The itinerary for my leg was New York, Chicago, LA, San Fran. Now, having had no experience on roadshows previously, I asked some of my associates and fellow analysts if they had any advice for me. They told me the standard stuff: Make sure you are on top of timing, make sure the management team knows where they are going, make sure cars are where they need to be when they need to be there, make sure you go to the bathroom and don't drink too much coffee, or you could end up like this poor soul. Pack a few extra shirts in case of accidental spillage, take notes in meetings and be sure to offer to fetch anything the guys might need... The standard stuff really. So I depart on the roadshow and for the most part it's pretty tame... The management team does their song and dance, allowing the CEO to talk about how groundbreaking their service truly is and how they have a one-of-a-kind team in place to execute their strategic vision and provide superior returns to potential shareholders... Nothing that hasn't been said thousands of times before. But the cool thing about roadshows is that the management team often loves to party, and since all the expenses are picked up by the bank, they enjoy it even more. Extravagant dinners at steakhouses, with many bottles of wine, many glasses of scotch and of course a few stories from the guys at the company. These guys were really cool and shattered many of the preconceived notions I had about what C-level guys would be like... They all had fairly diverse backgrounds and went to schools ranging from Stanford to Carnegie Mellon. They told me stories from back in prep school and it reminded me of how I used to kill it back in the glory days. This led to a good natured debate with the COO about whether his alma mater (Harvard-Westlake) or mine (Groton) was better. Conclusion: Either was better than Deerfield... All in all, these guys were pretty chill.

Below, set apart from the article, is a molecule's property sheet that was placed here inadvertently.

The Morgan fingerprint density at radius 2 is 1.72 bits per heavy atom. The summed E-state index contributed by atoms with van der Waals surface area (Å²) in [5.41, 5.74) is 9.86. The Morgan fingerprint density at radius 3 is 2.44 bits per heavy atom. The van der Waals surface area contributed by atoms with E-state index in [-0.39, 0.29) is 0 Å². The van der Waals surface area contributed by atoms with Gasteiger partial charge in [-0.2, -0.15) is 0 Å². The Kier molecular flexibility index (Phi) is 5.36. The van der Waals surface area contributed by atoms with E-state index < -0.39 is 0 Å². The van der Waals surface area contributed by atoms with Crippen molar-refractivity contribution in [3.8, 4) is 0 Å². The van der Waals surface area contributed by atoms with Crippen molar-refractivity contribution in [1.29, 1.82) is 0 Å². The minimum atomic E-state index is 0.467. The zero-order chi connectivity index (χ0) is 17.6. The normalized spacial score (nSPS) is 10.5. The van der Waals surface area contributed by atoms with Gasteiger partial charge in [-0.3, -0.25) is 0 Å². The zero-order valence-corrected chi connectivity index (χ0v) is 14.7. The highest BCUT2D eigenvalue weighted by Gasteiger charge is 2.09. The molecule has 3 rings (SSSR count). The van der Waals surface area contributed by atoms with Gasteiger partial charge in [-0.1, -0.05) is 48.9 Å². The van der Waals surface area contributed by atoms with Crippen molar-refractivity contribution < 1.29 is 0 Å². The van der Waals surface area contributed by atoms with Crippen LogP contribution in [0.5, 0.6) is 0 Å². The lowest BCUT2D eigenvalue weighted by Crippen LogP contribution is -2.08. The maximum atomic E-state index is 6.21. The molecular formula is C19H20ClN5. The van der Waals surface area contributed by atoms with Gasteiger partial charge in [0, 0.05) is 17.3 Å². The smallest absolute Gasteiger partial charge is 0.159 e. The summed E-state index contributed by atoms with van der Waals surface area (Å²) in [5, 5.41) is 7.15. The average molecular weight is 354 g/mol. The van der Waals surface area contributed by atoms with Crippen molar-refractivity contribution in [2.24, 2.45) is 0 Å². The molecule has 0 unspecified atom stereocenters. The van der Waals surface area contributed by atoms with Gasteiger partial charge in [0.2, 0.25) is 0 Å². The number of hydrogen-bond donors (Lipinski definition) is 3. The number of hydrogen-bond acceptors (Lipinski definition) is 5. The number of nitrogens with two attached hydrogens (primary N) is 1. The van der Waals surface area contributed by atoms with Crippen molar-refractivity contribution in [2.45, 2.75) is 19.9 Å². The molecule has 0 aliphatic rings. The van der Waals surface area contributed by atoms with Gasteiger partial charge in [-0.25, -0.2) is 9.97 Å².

I enjoyed myself on the first couple of stops but was really looking forward to wrapping up the trip as I was fairly exhausted by this point. Now, for the rest of the story to make sense you need to know that the book build for this process had not been a particularly easy one, which obviously stresses the deal team out and the brunt of the abuse tends to fall as it should, on the analyst. Truthfully, it seemed as though people were a bit concerned as to whether they were going to be able to subscribe a full book, as this wasn't going as smoothly as they were used to seeing. At any rate, I'm waiting in lobby of the hotel for the guys from the company and my VP to come down from their rooms and check out as we are all about to depart the hotel and head to the airport.